“If you lot will excuse me, I’ll be going back to bed,” Ab said.

“It was nice meeting you,” James said.

Ab just grunted and went upstairs. Lily had forgotten that Ab would have to be up all night watching the coast. Of course, there were never boats around here, which made the appearance of these three boys all the more curious.

Lily tried to take a sip of the tea but it was much too hot, despite its wintery chill.

“So anyhow, my parents owned a boat. Well, sort of. They owned it but were lending it to the island, sort of indefinitely,” James said.

“You’re the ones who stole the boat!” Lily said, amazed that she hadn’t put it together yet.

James and Peter looked embarrassed and nodded.

“But that was two years ago!” Lily said, feeling astonished.

“We were only fourteen,” Peter admitted.

“I told myself it wasn’t theft if my parents owned it. We were just going to take it out for a few weeks. Instead, we sailed across the sea and ended up docked in the kingdom,” James said.

“We got arrested. Mistaken for pirates,” Peter said.

“And this is where I come into the story,” Sirius said with a grin.

Now that his hair was dry and he was clothed, Lily realised that Sirius was rather handsome himself. His features were slight and his grey eyes were cool but not cold.

“I’m all ears,” Lily said, dropping her legs to the floor and leaning forward towards Sirius.

“I’m… Look, I know this is going to sound ridiculous but it’s the truth: I’m a prince,” Sirius said, his face a strange mixture of pride and revulsion.

“OK,” Lily said, feeling nonplussed.

“That’s it? No reaction? No shock or disbelief?” Sirius said, seeming unnecessarily offended.

Lily shrugged.

“You seem princely enough,” Lily confessed.

Sirius scoffed but continued: “When I heard my mother and father were bragging about having arrested some pirates I just had to go have a look at them. You see our kingdom has a notorious pirate problem. We never arrest or capture pirates. It just doesn’t happen. So I went down to the dungeons only to find these two looking like poorly fed puppies.”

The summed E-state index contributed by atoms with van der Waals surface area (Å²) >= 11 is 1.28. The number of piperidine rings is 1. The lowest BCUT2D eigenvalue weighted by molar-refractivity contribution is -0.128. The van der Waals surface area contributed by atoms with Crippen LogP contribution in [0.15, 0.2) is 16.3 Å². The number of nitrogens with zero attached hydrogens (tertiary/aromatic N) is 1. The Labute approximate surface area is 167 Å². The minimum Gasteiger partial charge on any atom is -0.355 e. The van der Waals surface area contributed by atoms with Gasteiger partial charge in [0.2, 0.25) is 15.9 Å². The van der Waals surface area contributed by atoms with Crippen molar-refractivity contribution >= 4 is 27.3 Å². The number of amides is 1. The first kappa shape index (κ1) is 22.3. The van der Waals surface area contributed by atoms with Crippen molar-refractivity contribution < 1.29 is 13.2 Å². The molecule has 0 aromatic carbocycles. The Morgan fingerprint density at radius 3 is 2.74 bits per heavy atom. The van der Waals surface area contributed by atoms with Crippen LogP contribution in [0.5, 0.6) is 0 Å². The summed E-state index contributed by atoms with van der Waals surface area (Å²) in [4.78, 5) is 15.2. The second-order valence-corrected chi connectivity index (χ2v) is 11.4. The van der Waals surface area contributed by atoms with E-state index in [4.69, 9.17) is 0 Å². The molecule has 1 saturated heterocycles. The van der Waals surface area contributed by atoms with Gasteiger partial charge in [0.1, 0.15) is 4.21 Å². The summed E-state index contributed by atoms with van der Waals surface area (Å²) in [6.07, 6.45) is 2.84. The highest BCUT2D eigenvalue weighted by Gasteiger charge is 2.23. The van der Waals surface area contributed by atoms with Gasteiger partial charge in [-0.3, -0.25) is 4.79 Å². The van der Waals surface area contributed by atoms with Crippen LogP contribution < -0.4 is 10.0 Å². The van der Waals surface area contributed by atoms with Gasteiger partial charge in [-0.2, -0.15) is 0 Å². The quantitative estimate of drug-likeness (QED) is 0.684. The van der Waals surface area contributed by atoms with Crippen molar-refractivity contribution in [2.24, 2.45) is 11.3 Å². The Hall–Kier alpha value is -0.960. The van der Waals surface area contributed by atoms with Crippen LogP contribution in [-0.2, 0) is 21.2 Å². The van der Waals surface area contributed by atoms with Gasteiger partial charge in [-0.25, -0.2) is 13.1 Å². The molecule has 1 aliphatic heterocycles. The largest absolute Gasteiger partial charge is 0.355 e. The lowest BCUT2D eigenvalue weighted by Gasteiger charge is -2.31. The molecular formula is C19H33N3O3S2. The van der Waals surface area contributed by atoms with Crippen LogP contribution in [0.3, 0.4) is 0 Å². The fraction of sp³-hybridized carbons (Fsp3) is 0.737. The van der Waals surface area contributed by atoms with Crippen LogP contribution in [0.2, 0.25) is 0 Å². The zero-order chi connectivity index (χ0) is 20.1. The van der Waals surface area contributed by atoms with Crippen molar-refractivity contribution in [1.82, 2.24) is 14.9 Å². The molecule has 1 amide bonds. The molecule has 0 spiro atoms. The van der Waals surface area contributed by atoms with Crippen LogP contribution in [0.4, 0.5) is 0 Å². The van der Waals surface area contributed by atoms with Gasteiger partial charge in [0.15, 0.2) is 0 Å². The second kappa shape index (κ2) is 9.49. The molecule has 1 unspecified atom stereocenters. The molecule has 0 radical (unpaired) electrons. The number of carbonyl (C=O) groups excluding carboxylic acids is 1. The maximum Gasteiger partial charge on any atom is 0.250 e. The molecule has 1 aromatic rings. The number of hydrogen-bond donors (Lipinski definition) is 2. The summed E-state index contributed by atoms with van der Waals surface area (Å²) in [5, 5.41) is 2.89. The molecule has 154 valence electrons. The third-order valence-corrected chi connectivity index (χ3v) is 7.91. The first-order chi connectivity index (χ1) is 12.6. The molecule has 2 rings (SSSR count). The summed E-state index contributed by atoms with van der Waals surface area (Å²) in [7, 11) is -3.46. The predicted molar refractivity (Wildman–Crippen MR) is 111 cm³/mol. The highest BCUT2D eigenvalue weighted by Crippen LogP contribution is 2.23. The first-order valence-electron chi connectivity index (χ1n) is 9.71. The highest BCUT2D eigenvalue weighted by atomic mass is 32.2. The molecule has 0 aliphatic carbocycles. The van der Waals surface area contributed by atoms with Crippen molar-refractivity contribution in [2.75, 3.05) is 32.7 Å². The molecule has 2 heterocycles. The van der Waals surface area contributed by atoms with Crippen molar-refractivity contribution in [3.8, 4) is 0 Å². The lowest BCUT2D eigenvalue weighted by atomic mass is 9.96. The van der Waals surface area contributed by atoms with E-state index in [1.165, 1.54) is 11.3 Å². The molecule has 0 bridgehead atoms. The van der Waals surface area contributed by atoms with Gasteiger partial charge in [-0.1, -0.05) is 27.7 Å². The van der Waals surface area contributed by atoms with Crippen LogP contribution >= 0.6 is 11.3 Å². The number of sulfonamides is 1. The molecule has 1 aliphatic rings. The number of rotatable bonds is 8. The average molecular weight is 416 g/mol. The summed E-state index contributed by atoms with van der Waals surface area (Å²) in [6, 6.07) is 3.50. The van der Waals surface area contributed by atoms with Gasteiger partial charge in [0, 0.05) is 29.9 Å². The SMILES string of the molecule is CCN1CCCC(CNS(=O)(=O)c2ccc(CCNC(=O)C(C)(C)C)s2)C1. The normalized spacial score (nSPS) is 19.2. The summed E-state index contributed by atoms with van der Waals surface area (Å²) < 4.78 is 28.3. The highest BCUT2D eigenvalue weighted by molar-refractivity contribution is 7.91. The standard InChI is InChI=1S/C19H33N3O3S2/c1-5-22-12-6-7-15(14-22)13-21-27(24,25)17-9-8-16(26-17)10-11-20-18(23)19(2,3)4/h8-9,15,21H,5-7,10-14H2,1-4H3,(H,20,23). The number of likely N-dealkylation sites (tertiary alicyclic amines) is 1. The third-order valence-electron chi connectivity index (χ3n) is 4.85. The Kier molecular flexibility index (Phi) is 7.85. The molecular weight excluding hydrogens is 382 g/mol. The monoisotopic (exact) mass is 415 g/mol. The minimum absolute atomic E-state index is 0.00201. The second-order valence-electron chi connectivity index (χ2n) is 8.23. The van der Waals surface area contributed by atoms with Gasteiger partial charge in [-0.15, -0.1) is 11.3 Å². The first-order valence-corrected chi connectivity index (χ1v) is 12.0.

“Pete and I had only been at sea for six months before that. We had stopped at various ports and got lost a dozen or so times but we certainly weren’t any sort of pirates!” James said.

“Of course, I could tell they weren’t pirates. Any fool would know. Look at James’s face. Does he look like a pirate to you?” Sirius said.

Lily considered James’s face with a smile. No, he didn’t look like a pirate. He looked like one of those handsome sailors her mother used to tell her bedtime stories about. They were strong, heroic and beautiful and always knew how to treat a lady. Lily thought the stories were boring but she suspected not much about James Potter could be classified as boring. He looked very interesting, indeed.

“No, of course not,” Lily said, restraining from saying that he was far too pretty to be a pirate, though it was certainly true.

Lily felt a small patch of sadness on her heart when she thought of the stories her mother told her. She tried to push it out of her head. She mustn’t think of those stories. Not right now. She picked her mug up from the table and took a sip of it, the coolness of winterberry filling her body now that the tea wasn’t so hot. The chill from the berries was calming. She wondered if Ab suspected that the berries hadn’t had those properties when she’d harvested them.

“As I lay in bed that night I just couldn’t stand it anymore. I couldn’t bear to think of these two remaining in our dungeon and ending up either executed or locked away for the rest of their lives. I snuck down to the dungeons and released them. The three of us fled the palace and we escaped on their boat.”

Sirius looked nostalgic, his face conveying far more than his words as he sipped his tea. Lily pictured Sirius as a boy who never felt at peace with his own lot in life. Being a prince never suited him but he couldn’t really escape it either. Running off with James and Peter must’ve been quite the change for him.

“And so we sailed together, exploring the seas for nearly two years until… Pirates. Real pirates, mind you. We were finally taking the boat back to the island. We knew we should’ve done it a long time ago… I guess it was selfish,” James said, taking a big gulp of his tea, shivering as it chilled his body.

“You guess it was? It definitely was,” Lily said, giving James a firm glare.

He turned away in shame.

“I know. You’re right. But you see… it gets worse. The pirates boarded the ship, made us strip down then tossed us right where you found us,” James said.

Lily didn’t know if she wanted to yell at them all, laugh at them or just express sympathy. They definitely deserved the first one and probably the last as well. Instead she sighed and shook her head.